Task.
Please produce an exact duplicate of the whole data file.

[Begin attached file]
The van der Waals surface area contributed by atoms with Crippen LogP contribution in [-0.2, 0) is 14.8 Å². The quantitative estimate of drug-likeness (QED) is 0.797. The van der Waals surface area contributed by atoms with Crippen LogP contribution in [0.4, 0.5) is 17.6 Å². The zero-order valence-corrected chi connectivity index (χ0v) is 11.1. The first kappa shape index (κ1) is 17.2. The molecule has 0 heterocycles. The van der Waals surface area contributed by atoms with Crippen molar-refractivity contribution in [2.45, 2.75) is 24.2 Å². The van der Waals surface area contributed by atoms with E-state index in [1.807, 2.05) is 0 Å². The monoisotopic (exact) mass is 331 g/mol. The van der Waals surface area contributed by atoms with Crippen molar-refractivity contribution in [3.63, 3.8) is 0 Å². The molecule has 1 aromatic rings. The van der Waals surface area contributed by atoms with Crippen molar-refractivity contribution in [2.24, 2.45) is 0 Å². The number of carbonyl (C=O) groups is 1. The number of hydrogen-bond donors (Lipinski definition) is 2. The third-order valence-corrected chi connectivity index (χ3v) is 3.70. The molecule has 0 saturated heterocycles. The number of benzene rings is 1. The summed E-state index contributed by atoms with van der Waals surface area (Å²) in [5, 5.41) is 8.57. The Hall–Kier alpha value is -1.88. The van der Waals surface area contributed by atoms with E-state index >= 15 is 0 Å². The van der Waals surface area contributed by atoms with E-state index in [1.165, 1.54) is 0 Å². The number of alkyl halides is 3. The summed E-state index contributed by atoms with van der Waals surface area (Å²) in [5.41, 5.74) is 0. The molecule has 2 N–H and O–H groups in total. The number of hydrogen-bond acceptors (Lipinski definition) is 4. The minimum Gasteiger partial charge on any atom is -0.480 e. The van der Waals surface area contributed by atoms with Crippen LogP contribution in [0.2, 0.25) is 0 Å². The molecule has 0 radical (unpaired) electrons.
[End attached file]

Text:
The van der Waals surface area contributed by atoms with Crippen LogP contribution in [-0.2, 0) is 14.8 Å². The quantitative estimate of drug-likeness (QED) is 0.797. The van der Waals surface area contributed by atoms with Crippen LogP contribution in [0.4, 0.5) is 17.6 Å². The zero-order valence-corrected chi connectivity index (χ0v) is 11.1. The first kappa shape index (κ1) is 17.2. The molecule has 0 heterocycles. The van der Waals surface area contributed by atoms with Crippen molar-refractivity contribution in [2.45, 2.75) is 24.2 Å². The van der Waals surface area contributed by atoms with E-state index in [1.807, 2.05) is 0 Å². The monoisotopic (exact) mass is 331 g/mol. The van der Waals surface area contributed by atoms with Crippen molar-refractivity contribution in [3.63, 3.8) is 0 Å². The molecule has 1 aromatic rings. The van der Waals surface area contributed by atoms with Crippen molar-refractivity contribution in [2.24, 2.45) is 0 Å². The number of carbonyl (C=O) groups is 1. The number of hydrogen-bond donors (Lipinski definition) is 2. The third-order valence-corrected chi connectivity index (χ3v) is 3.70. The molecule has 0 saturated heterocycles. The number of benzene rings is 1. The summed E-state index contributed by atoms with van der Waals surface area (Å²) in [5, 5.41) is 8.57. The Hall–Kier alpha value is -1.88. The van der Waals surface area contributed by atoms with E-state index >= 15 is 0 Å². The van der Waals surface area contributed by atoms with E-state index in [1.165, 1.54) is 0 Å². The number of alkyl halides is 3. The summed E-state index contributed by atoms with van der Waals surface area (Å²) in [5.41, 5.74) is 0. The molecule has 2 N–H and O–H groups in total. The number of hydrogen-bond acceptors (Lipinski definition) is 4. The minimum Gasteiger partial charge on any atom is -0.480 e. The van der Waals surface area contributed by atoms with Crippen LogP contribution in [0.2, 0.25) is 0 Å². The molecule has 0 radical (unpaired) electrons.